Given the current snowpack water content and the uncertainty of forecasting future snow accumulation, this looks like a year to manage early-season irrigation carefully to make best use of limited water.

Water management
Both alfalfa and corn benefit from adequate early-season soil moisture. In alfalfa, adequate water as the crop is breaking dormancy leads to more early vigor and plant growth.

In southern Idaho, each inch of water applied before first cutting will produce about 510 poundss of hay, with production of about 400 poundss per inch after first cutting.

Early-season water stress in corn, particularly around V6-V7 stages, will reduce ear size and number of kernels per ear. The other critical crop stage where stress significantly reduces yield is during pollination.

A new University of Idaho publication, “Center Pivot Irrigation for Corn: Water Management and System Design Considerations in Southern Idaho” by Steve Hines and Howard Neibling, will be available online through University of Idaho Extension Publications.


This publication discusses a number of design and management ideas to better use limited water. Most of the system design ideas apply equally well to either corn or alfalfa.

Irrigation system maintenance
Another study conducted by University of Idaho personnel for Idaho Power last summer measured the number and size of different types of leaks and the degree of nozzle wear in sprinkler irrigation systems.

Over 30 set system lines were tested. Average measured water lost to pipe, sprinkler and drain valve leaks in wheel lines was 12 to 16 percent of the line design flow. Losses for hand lines were even higher.

Nozzle flow rate and variation along wheel line WL15

Flow from over 900 sprinkler heads was also measured. Individual nozzle discharge for an older line needing maintenance and a line with nearly new sprinkler heads is shown in Figure 1.

Note the variability in the older system and the degree of excess nozzle flow in the older system.

Excess line flow due to worn or incorrect nozzle size averaged 13 percent of design flow.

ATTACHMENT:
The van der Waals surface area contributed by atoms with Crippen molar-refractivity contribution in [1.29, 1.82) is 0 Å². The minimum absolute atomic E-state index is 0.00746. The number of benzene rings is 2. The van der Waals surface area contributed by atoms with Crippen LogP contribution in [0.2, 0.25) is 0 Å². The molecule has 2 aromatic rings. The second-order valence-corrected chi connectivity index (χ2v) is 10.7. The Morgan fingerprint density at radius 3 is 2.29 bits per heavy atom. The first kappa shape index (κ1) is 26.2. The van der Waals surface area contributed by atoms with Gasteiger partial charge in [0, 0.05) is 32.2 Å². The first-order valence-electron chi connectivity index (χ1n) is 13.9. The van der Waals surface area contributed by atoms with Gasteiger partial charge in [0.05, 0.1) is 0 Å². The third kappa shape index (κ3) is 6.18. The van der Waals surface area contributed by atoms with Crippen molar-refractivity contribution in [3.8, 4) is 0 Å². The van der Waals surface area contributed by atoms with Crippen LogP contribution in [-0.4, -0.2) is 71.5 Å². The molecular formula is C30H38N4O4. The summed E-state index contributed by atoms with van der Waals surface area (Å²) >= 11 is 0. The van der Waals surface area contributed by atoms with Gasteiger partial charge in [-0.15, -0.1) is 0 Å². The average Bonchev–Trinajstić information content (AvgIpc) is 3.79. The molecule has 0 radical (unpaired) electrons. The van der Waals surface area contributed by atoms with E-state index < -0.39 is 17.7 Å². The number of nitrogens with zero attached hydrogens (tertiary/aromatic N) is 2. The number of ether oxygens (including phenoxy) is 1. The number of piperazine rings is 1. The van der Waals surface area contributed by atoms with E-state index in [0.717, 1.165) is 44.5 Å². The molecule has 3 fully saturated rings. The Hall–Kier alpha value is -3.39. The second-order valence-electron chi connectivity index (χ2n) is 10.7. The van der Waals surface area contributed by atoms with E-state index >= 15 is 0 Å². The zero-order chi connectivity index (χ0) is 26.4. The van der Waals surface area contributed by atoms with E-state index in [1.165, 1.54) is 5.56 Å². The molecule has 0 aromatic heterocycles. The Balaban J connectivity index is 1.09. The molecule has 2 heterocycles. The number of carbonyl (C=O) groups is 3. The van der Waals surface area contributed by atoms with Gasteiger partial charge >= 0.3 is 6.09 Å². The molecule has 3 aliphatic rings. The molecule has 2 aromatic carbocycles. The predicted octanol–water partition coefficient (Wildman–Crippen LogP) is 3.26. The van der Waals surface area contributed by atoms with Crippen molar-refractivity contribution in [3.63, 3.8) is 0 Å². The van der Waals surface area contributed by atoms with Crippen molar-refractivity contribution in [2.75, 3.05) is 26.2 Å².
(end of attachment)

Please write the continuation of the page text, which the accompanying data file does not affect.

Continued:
Average excess energy use due to incorrect nozzle size or worn nozzles was 151kWh per acre. To put this in perspective, consider a 1,300-foot line on 40’ x 50’ spacing (50-foot moves) which would cover about 1.5 acres per set.

If this line was moved 10 times per irrigation, the total area covered would be 15 acres. At $0.069 per kWh electricity cost, the average cost per line of the extra water pumped due to worn nozzles would be $125 per year.

Adding in the cost of pumping extra water due to leaks of $200 per line per irrigation, the average total cost of leaks and worn nozzles for the lines tested would be $325 per line per irrigation.

The total excess water pumped (about 27 percent of design flow) represents a great deal of water applied in locations in excess of what was needed.

This typically leads to local areas of nitrate loss to leaching, areas of fungal disease initiation and a large amount of water that could be used effectively somewhere else when water supply is short.

Uniformity of water application was also measured for a number of center pivot systems.

Catch containers were placed at 10-foot intervals along a radial line in front of the advancing pivot.

Depth of water collected at each location was recorded. An industry-standard measure of system uniformity (coefficient of uniformity or CU) was calculated for each pivot tested.

Test results for about 30 pivots ranged from 69 to 94 percent.

A value in the low 90s is generally considered the best level of uniformity that can actually be achieved in the field. Values of CU less than 85 percent (about 60 percent of the pivots tested in this study) indicate that the system application package needs significant maintenance or replacement.

Nozzle flow rate and variation along wheel line WL16

Figure 2 shows visually the difference in uniformity of water application for pivots with CU= 93 and CU=77.

Careful irrigation management to apply the correct amount of water at the correct time will most effectively utilize limited water to give best crop yield and quality.

Correction of leaks and worn nozzle problems in both set and center pivot systems can be fixed with routine system maintenance and will allow limited water supplies to be better utilized.

Cost-share funding is available from Idaho Power to help pay for the component updates, which will result in significant water and energy savings, reduction in disease potential and reduced labor requirements. FG